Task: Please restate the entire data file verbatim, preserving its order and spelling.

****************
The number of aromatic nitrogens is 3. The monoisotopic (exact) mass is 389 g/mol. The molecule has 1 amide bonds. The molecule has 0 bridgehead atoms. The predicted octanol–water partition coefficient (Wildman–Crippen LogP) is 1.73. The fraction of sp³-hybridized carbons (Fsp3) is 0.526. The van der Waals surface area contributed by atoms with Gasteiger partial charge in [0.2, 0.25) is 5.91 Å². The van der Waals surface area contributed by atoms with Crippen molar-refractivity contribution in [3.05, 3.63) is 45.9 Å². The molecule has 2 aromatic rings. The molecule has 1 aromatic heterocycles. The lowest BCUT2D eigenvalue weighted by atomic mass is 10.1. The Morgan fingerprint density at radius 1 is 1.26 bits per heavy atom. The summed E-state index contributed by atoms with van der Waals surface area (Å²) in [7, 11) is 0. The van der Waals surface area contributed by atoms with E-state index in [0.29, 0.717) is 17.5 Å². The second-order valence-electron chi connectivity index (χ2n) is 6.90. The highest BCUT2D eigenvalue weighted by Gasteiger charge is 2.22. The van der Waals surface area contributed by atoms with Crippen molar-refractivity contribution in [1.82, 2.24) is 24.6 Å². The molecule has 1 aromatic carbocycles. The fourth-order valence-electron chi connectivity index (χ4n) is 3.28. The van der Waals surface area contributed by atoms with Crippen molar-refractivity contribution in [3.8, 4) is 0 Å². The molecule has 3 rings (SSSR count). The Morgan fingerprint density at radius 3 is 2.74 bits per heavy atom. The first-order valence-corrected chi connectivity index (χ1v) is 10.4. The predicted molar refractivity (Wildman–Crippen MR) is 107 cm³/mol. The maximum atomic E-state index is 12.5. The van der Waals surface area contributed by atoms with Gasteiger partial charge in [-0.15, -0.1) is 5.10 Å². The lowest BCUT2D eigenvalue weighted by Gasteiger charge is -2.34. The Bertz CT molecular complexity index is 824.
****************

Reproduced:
The number of aromatic nitrogens is 3. The monoisotopic (exact) mass is 389 g/mol. The molecule has 1 amide bonds. The molecule has 0 bridgehead atoms. The predicted octanol–water partition coefficient (Wildman–Crippen LogP) is 1.73. The fraction of sp³-hybridized carbons (Fsp3) is 0.526. The van der Waals surface area contributed by atoms with Gasteiger partial charge in [0.2, 0.25) is 5.91 Å². The van der Waals surface area contributed by atoms with Crippen molar-refractivity contribution in [3.05, 3.63) is 45.9 Å². The molecule has 2 aromatic rings. The molecule has 1 aromatic heterocycles. The lowest BCUT2D eigenvalue weighted by atomic mass is 10.1. The Morgan fingerprint density at radius 1 is 1.26 bits per heavy atom. The summed E-state index contributed by atoms with van der Waals surface area (Å²) in [7, 11) is 0. The van der Waals surface area contributed by atoms with E-state index in [0.29, 0.717) is 17.5 Å². The second-order valence-electron chi connectivity index (χ2n) is 6.90. The highest BCUT2D eigenvalue weighted by Gasteiger charge is 2.22. The van der Waals surface area contributed by atoms with Crippen molar-refractivity contribution in [1.82, 2.24) is 24.6 Å². The molecule has 1 aromatic carbocycles. The fourth-order valence-electron chi connectivity index (χ4n) is 3.28. The van der Waals surface area contributed by atoms with Crippen molar-refractivity contribution in [3.8, 4) is 0 Å². The molecule has 3 rings (SSSR count). The Morgan fingerprint density at radius 3 is 2.74 bits per heavy atom. The first-order valence-corrected chi connectivity index (χ1v) is 10.4. The predicted molar refractivity (Wildman–Crippen MR) is 107 cm³/mol. The maximum atomic E-state index is 12.5. The van der Waals surface area contributed by atoms with Gasteiger partial charge in [-0.15, -0.1) is 5.10 Å². The lowest BCUT2D eigenvalue weighted by Gasteiger charge is -2.34. The Bertz CT molecular complexity index is 824.